As the tournament takes a breather after 23 matches, we analyse five things it has revealed so far.
The 2015 Cricket World Cup has been amazing – runs have come thick and strong, fielding has been top class (apart from Pakistan) and there has been plenty of sweet swing bowling.
But more than anything else, the tournament has been surprising so far.
In the face of lucrative global T20 leagues, ODIs have taken quite a beating in recent years. The 2007 World Cup in the West Indies was boring to watch. Some declared the format to have reached its end.
But come 2015, it seems things have changed. The tournament has been a delight. But no one thought waking up for cricket in the middle of the night could be so gripping.
Here are five things we didn’t expect from this event:
The big teams need to watch their backs
We don’t want to talk about minnows playing the big boys because these are the top 14 teams after all. But there is a huge gulf between some of full member teams and those hanging out on the periphery.
Afghanistan, Ireland, Bangladesh and even Zimbabwe have played terrific cricket so far. The UAE were thrashed by defending champions India but that was expected.
Teams like West Indies, England and even Pakistan are no longer the secure brands they were. They are certainly drifting towards the periphery, judging by the show. The days of bigger teams looking to improve their stats against the inexperienced part-timers are long gone. The game has changed and ODI cricket is fun again.
This Afridi chap has aged
Since he burst on the scene as a 16-year-old, Shahid Afridi has always been 19 or thereabouts. The hairstyle, the stubble-turned-beard and the irresponsible batting, he’s played like a teenager throughout his career and amused us along the way. While he’s easily the most unreliable batsman in the team, he’s always been the most exciting to watch.
The energy is infectious and he plays cricket like a philanderer plays the field. But he looks more tired than ever before. He looks old. His bowling lacks bite. His batting seems indecisive. He has also dropped catches. Perhaps he has realised this too and that’s why he will be retiring from ODI cricket after the World Cup.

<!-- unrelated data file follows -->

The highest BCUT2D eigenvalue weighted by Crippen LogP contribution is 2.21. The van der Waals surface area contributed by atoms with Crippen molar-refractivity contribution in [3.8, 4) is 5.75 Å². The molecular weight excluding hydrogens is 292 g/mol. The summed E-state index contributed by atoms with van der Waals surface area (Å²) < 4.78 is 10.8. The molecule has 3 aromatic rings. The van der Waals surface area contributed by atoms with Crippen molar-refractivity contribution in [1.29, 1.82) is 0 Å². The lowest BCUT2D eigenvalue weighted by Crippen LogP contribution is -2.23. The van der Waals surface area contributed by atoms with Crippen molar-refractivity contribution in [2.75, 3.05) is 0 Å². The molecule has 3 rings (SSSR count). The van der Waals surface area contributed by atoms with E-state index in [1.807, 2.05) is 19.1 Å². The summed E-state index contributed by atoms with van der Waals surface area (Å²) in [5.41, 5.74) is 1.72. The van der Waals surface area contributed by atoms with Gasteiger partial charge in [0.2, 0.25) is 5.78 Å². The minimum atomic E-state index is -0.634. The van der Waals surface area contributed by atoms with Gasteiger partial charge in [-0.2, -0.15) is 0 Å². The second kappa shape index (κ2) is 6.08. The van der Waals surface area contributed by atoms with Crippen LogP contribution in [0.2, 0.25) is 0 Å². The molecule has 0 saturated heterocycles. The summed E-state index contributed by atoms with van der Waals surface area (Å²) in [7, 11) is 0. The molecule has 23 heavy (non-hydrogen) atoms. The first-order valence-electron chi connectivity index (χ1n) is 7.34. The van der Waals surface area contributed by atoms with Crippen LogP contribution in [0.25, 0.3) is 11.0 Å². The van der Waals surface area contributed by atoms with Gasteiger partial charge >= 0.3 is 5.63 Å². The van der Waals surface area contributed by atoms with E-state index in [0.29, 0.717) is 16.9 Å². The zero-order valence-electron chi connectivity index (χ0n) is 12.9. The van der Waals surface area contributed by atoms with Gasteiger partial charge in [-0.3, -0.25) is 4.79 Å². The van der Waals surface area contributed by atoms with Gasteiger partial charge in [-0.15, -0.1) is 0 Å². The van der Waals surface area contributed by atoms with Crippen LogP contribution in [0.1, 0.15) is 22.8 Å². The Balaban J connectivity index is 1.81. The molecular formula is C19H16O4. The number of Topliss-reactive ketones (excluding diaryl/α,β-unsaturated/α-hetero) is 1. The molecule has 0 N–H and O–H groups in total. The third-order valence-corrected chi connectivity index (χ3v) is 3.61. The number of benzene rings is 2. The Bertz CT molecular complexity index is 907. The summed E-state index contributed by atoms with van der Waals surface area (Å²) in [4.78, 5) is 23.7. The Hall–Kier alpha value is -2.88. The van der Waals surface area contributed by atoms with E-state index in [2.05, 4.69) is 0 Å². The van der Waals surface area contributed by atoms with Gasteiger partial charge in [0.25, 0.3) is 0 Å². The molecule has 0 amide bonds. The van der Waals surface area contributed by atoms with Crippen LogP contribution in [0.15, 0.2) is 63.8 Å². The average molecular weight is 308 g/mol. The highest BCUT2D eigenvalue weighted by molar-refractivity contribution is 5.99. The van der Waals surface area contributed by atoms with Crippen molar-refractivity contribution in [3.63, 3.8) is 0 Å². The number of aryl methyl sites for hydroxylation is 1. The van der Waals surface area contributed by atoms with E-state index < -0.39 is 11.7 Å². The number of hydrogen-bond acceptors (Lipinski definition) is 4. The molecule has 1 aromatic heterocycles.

Imran Tahir can actually bowl
In a bowling line-up boasting Dale Steyn, Vernon Philander and Morne Morkel, few would have expected Imran Tahir to be the South Africa’s leading wicket-taker at this point in the tournament. But not only has he taken wickets, he has taken them at crucial junctures. He’s now become AB de Villiers’ go-to man. Tahir has bowled with flair, drift, flight and confidence. He’s in the form of his life at the biggest stage.
His wicket celebrations are a bit over-the-top but he does have nine wickets compared to Steyn’s three. Before the match against India, there was uncertainty whether Tahir would be in the playing-XI. Now, this team would be incomplete without him.
McCullum and New Zealand’s turnaround
New Zealand want to win the World Cup. Judging by their and their captain’s form in the last year, they might just do that. Brendon McCullum’s brand of captaincy – leading from the front and the attack mode has been extraordinary. He backs his bowlers and they’ve backed him up with sterling performances. His seamers have delivered and Daniel Vettori has proved the perfect foil to strangle the batsmen in the middle overs.
McCullum has brought the precise values of his batting into his captaincy: attack like a man possessed. In so doing, he has managed to dictate terms. He may have just changed the way captains approach a game that has become so batsmen friendly.
England want the minnows tag
England are still playing ODI cricket like they did in the 90s, from way before Sanath Jayasuriya and Romesh Kaluwitharana revolutionised ODI batting at the top of the order. And we all know that the game has changed massively since. Their approach is so old-school that they may as well ask Graham Gooch to open the batting.
These days, England get nervous playing Scotland. To be fair, captain Eoin Morgan is class but without the right players, it would be like David Miller leading a Proteas side without AB de Villiers, Hashim Amla or Dale Steyn. I’d be pretty depressed if I was Morgan too. As it stands, English cricket is in the midst of a crisis and this time there is no Kevin Peterson to blame.